II. We say but two things respecting the treatment which depressed humanity meets with in this world: “We hid as it were our faces from him.” It is the common lot of the sad to be forgotten by the lighthearted.
1. We hide our faces from the “man of sorrows” when we wish to make this world a paradise of rest; when we neglect the duty of knowing and acquainting ourselves with the burdens which are borne by men, and begin to plan for this world as if it were a place for happiness and repose. There is no rest here: woe to the man who attempts to make it a place of rest. Oh! there is a false view of things which we get when we try to shut out the thought of suffering. Think of the young man and the young woman who make gaiety their home day after day and night after night, and think of Christ with the sick and the maimed around him; think of one who surrounds himself with the entertainment of this world, and think of one whose day is spent in passing from one sick chamber to another. Observe the infinite difference in the views which they respectively form of life: one sees it all bright, the other sees it (not dark only, and not bright only) bright and dark together. Shut out suffering, and you see only one side of this strange and fearful thing, the life of man. Brightness and happiness and rest-that is not life. It is only one side of life. Christ saw both sides. He could be glad, he could rejoice with them that rejoice, he could bid men be merry at the marriage, he could take his part naturally in convivial conversation; and yet he has entered little into the depths of our Master’s character who does not know that the settled tone of his disposition was a peculiar and subdued sadness. Take the two brightest moments of his career. When glory encircled him on the mountain where his form was clothed in the radiance of a supernal cloud, what was his conversation with Moses and Elias? They spake to him of his decease. When a multitude escorted him triumphantly into Jerusalem, in the very midst of all that merriment his tears were flowing for Jerusalem. Not the splendor of a transfiguration, and not the excitement of a procession, could dazzle the view which the Son of man had formed of life. Life was too earnest for deceiving himself; he knew that the Son of man is “a man of sorrows, and acquainted with grief.” He had been behind the gaudy scenes. He stood in the very midst of a wretched and ruined world; and when death and retribution were so near, what had he to do with a gleam of momentary sunshine? That gave the calm depth to the character of Christ; he had got the true view of life by acquainting himself with grief. Life is not for rest, but for seeking out misery.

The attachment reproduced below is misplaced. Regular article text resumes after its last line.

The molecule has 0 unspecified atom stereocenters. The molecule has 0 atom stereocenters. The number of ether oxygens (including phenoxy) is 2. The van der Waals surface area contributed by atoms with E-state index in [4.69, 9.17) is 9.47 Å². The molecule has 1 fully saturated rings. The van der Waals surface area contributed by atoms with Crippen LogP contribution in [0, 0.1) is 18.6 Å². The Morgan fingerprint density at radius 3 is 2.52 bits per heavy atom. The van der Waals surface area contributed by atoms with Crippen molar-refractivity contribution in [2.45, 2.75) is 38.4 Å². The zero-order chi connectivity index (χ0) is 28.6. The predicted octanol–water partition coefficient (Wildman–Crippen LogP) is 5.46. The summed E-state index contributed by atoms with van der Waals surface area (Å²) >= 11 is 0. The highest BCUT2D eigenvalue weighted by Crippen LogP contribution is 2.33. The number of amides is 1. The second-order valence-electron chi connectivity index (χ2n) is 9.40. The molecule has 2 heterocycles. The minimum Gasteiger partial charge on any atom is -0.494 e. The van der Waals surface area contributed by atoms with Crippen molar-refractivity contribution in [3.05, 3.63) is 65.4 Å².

And now, brethren, would we counteract the false glare and glitter of life? Would we escape that selfish hardness which the heart gets from not being personally exposed to want? Would we be calm and wise and loving, not depressed by misery, and not over-elated by gladness? Acquaint yourselves with sorrow; know something of the way in which the poor man lives. Association with the poor is a marvelous corrective of the evils of easy circumstances. Real sorrows make us ashamed of imaginary ones; they force us out of ourselves; they make us feel that there is an infinite voice in the suffering of which the world is full, calling out shame upon the way in which the rich man surrounds himself with indulgences. Brethren, but how much know ye, how much reck ye, of the suffering which is around you? In the brightness which this week may have in store, let this question suggest itself: Am I hiding my face from the “man of sorrows”?
2. Again, we hide our faces from the “man of sorrows” when we forget that we are sent into this world to relieve misery. There is an evil which is done in this world by the “want of thought”; that is the sin of those who go through life, not suspecting, and not caring to inquire how much there is of human desolation. And there is an evil which is done in this world by “the want of heart”; that is the sin of those who are familiar with all that you can tell them of misery, and still go on feasting and dressing and amusing themselves, and doling out the driblets of their income with a grudge in the sacred cause of benevolence.
Brethren, there is a cause before us today about whose excellence there is no second opinion. A man may have objections to the system of collecting money for the able-bodied pauper; he may not see the stringency of the obligation to send missionaries to the heathen; he may call it a useless expense to endeavor to convert the Jews; but a hospital is a common ground on which all opinions meet-to heal the sick who cannot heal themselves; to soothe real anguish which is not brought on by fault-that is the universal sacred cause of the human race. Suffer, brethren, a personal testimony to the tenderness with which the Cheltenham Hospital is carried on. It is a minister’s duty from time to time to visit those of his own district who may chance to be removed within those walls as in-patients-and he has opportunities of observing that the poor are treated with a gentleness, a human consideration, an attention as scrupulous as if costly rewards were theirs to give. “Had I been a prince,” said one of these wretched ones to his minister a few days ago, after a confinement there of six weeks, “I could not have had my wishes more quickly obeyed.” Oh, it does the heart good to go straight from the comfortless hovel to the clean, cheerful, sick ward! There is human pain before you in abundance, but it is pain soothed; there is something like a resting-place for the burning temple; there is something like quiet for the racked and swimming brain. You are reminded that you are in a world of sorrow; but you are reminded, too, that you are in a world into which the cross and the love of Christ have brought a remedy, and taught men to minister to wretchedness. Brethren, the appeal is made to you today on behalf of the man of sorrows, and the appeal is this: acquaint yourselves with his grief; hide not thy face away from him.